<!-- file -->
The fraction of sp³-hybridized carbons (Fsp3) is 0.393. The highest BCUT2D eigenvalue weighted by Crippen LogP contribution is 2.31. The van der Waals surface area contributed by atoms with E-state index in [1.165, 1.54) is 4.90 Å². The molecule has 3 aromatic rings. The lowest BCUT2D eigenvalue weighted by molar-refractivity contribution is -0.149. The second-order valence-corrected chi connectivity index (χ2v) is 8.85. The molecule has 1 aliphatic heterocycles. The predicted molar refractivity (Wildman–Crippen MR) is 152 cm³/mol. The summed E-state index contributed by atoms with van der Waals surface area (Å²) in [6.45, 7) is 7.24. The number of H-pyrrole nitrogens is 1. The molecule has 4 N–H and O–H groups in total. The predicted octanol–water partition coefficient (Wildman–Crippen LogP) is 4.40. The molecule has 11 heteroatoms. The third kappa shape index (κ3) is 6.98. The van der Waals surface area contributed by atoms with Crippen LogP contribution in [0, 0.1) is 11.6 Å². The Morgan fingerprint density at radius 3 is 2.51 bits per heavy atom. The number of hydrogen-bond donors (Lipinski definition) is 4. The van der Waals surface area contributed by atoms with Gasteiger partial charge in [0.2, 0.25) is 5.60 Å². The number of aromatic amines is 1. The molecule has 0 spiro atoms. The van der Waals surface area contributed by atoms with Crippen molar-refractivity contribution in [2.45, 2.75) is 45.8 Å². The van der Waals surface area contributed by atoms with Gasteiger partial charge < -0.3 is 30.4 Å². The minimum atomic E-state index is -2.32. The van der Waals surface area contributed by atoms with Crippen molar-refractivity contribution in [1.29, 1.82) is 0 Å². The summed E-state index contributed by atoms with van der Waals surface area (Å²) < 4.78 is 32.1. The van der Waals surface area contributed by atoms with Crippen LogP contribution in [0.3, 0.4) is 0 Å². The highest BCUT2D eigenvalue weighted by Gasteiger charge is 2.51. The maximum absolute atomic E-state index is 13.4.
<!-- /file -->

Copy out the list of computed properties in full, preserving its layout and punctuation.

The fraction of sp³-hybridized carbons (Fsp3) is 0.393. The highest BCUT2D eigenvalue weighted by Crippen LogP contribution is 2.31. The van der Waals surface area contributed by atoms with E-state index in [1.165, 1.54) is 4.90 Å². The molecule has 3 aromatic rings. The lowest BCUT2D eigenvalue weighted by molar-refractivity contribution is -0.149. The second-order valence-corrected chi connectivity index (χ2v) is 8.85. The molecule has 1 aliphatic heterocycles. The predicted molar refractivity (Wildman–Crippen MR) is 152 cm³/mol. The summed E-state index contributed by atoms with van der Waals surface area (Å²) in [6.45, 7) is 7.24. The number of H-pyrrole nitrogens is 1. The molecule has 4 N–H and O–H groups in total. The predicted octanol–water partition coefficient (Wildman–Crippen LogP) is 4.40. The molecule has 11 heteroatoms. The third kappa shape index (κ3) is 6.98. The van der Waals surface area contributed by atoms with Crippen LogP contribution in [0, 0.1) is 11.6 Å². The Morgan fingerprint density at radius 3 is 2.51 bits per heavy atom. The number of hydrogen-bond donors (Lipinski definition) is 4. The van der Waals surface area contributed by atoms with Gasteiger partial charge in [0.2, 0.25) is 5.60 Å². The number of aromatic amines is 1. The molecule has 0 spiro atoms. The van der Waals surface area contributed by atoms with Crippen molar-refractivity contribution in [2.45, 2.75) is 45.8 Å². The van der Waals surface area contributed by atoms with Gasteiger partial charge < -0.3 is 30.4 Å². The minimum atomic E-state index is -2.32. The van der Waals surface area contributed by atoms with Crippen molar-refractivity contribution in [1.29, 1.82) is 0 Å². The summed E-state index contributed by atoms with van der Waals surface area (Å²) < 4.78 is 32.1. The van der Waals surface area contributed by atoms with Crippen LogP contribution in [0.3, 0.4) is 0 Å². The highest BCUT2D eigenvalue weighted by Gasteiger charge is 2.51. The maximum absolute atomic E-state index is 13.4.